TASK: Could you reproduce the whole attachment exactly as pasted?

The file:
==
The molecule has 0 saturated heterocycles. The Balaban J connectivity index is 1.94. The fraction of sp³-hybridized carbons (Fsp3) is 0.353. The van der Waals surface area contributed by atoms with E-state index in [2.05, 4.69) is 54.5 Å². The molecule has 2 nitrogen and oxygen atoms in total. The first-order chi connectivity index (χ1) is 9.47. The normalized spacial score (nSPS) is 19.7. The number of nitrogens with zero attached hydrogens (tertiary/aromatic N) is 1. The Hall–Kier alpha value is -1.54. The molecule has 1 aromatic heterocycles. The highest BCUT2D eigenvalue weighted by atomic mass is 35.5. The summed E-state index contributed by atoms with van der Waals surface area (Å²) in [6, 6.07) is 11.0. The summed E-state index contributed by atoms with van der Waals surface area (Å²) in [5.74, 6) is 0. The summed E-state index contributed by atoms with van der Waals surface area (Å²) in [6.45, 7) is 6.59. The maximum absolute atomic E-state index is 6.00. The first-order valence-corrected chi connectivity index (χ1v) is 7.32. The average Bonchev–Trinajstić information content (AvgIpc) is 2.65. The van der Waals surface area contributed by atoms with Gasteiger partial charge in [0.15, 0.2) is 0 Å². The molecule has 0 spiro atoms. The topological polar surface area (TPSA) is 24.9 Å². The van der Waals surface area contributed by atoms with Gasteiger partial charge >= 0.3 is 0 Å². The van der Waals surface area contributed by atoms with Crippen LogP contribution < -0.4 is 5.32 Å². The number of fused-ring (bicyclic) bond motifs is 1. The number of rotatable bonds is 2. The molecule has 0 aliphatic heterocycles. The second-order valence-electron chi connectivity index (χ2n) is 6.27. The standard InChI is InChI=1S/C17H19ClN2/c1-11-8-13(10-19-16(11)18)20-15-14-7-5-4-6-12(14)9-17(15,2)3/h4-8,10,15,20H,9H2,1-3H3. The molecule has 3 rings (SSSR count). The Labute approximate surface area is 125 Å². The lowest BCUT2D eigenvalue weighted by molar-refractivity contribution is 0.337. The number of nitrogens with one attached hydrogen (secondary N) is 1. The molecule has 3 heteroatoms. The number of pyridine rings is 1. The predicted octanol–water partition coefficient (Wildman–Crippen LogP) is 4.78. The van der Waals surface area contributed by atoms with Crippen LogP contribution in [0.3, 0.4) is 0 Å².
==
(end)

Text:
The molecule has 0 saturated heterocycles. The Balaban J connectivity index is 1.94. The fraction of sp³-hybridized carbons (Fsp3) is 0.353. The van der Waals surface area contributed by atoms with E-state index in [2.05, 4.69) is 54.5 Å². The molecule has 2 nitrogen and oxygen atoms in total. The first-order chi connectivity index (χ1) is 9.47. The normalized spacial score (nSPS) is 19.7. The number of nitrogens with zero attached hydrogens (tertiary/aromatic N) is 1. The Hall–Kier alpha value is -1.54. The molecule has 1 aromatic heterocycles. The highest BCUT2D eigenvalue weighted by atomic mass is 35.5. The summed E-state index contributed by atoms with van der Waals surface area (Å²) in [6, 6.07) is 11.0. The summed E-state index contributed by atoms with van der Waals surface area (Å²) in [5.74, 6) is 0. The summed E-state index contributed by atoms with van der Waals surface area (Å²) in [6.45, 7) is 6.59. The maximum absolute atomic E-state index is 6.00. The first-order valence-corrected chi connectivity index (χ1v) is 7.32. The average Bonchev–Trinajstić information content (AvgIpc) is 2.65. The van der Waals surface area contributed by atoms with Gasteiger partial charge in [0.15, 0.2) is 0 Å². The molecule has 0 spiro atoms. The topological polar surface area (TPSA) is 24.9 Å². The van der Waals surface area contributed by atoms with Gasteiger partial charge >= 0.3 is 0 Å². The van der Waals surface area contributed by atoms with Crippen LogP contribution < -0.4 is 5.32 Å². The number of fused-ring (bicyclic) bond motifs is 1. The number of rotatable bonds is 2. The molecule has 0 aliphatic heterocycles. The second-order valence-electron chi connectivity index (χ2n) is 6.27. The standard InChI is InChI=1S/C17H19ClN2/c1-11-8-13(10-19-16(11)18)20-15-14-7-5-4-6-12(14)9-17(15,2)3/h4-8,10,15,20H,9H2,1-3H3. The molecule has 3 rings (SSSR count). The Labute approximate surface area is 125 Å². The lowest BCUT2D eigenvalue weighted by molar-refractivity contribution is 0.337. The number of nitrogens with one attached hydrogen (secondary N) is 1. The molecule has 3 heteroatoms. The number of pyridine rings is 1. The predicted octanol–water partition coefficient (Wildman–Crippen LogP) is 4.78. The van der Waals surface area contributed by atoms with Crippen LogP contribution in [0.3, 0.4) is 0 Å².